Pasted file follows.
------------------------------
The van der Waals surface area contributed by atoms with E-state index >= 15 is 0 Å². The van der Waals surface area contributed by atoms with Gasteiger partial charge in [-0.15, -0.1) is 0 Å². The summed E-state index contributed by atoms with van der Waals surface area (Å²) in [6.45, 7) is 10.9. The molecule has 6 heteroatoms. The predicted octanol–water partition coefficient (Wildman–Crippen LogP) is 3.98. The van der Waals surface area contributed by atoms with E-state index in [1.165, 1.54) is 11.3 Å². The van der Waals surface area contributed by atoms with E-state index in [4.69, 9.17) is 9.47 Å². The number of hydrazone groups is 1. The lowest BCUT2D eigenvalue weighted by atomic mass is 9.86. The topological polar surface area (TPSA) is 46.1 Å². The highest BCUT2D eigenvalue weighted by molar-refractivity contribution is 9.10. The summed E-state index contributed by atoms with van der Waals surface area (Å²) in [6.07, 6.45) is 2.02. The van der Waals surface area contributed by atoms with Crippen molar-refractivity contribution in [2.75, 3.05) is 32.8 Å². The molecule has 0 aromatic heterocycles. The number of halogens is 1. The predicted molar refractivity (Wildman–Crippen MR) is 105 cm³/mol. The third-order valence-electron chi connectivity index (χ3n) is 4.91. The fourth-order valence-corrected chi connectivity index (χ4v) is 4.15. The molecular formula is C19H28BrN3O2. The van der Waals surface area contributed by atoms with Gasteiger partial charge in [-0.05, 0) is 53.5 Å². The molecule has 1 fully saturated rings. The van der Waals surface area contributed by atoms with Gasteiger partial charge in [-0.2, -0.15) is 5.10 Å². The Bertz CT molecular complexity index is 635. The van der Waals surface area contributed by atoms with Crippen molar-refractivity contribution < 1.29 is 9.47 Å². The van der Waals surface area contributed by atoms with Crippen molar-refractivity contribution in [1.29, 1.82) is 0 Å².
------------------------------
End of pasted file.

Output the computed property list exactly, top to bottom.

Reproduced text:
The van der Waals surface area contributed by atoms with E-state index >= 15 is 0 Å². The van der Waals surface area contributed by atoms with Gasteiger partial charge in [-0.15, -0.1) is 0 Å². The summed E-state index contributed by atoms with van der Waals surface area (Å²) in [6.45, 7) is 10.9. The molecule has 6 heteroatoms. The predicted octanol–water partition coefficient (Wildman–Crippen LogP) is 3.98. The van der Waals surface area contributed by atoms with E-state index in [1.165, 1.54) is 11.3 Å². The van der Waals surface area contributed by atoms with E-state index in [4.69, 9.17) is 9.47 Å². The number of hydrazone groups is 1. The lowest BCUT2D eigenvalue weighted by atomic mass is 9.86. The topological polar surface area (TPSA) is 46.1 Å². The highest BCUT2D eigenvalue weighted by molar-refractivity contribution is 9.10. The summed E-state index contributed by atoms with van der Waals surface area (Å²) in [6.07, 6.45) is 2.02. The van der Waals surface area contributed by atoms with Crippen molar-refractivity contribution in [2.75, 3.05) is 32.8 Å². The molecule has 0 aromatic heterocycles. The number of halogens is 1. The predicted molar refractivity (Wildman–Crippen MR) is 105 cm³/mol. The third-order valence-electron chi connectivity index (χ3n) is 4.91. The fourth-order valence-corrected chi connectivity index (χ4v) is 4.15. The molecular formula is C19H28BrN3O2. The van der Waals surface area contributed by atoms with Gasteiger partial charge in [-0.05, 0) is 53.5 Å². The molecule has 1 fully saturated rings. The van der Waals surface area contributed by atoms with Gasteiger partial charge in [-0.2, -0.15) is 5.10 Å². The Bertz CT molecular complexity index is 635. The van der Waals surface area contributed by atoms with Crippen molar-refractivity contribution < 1.29 is 9.47 Å². The van der Waals surface area contributed by atoms with Crippen molar-refractivity contribution in [1.29, 1.82) is 0 Å².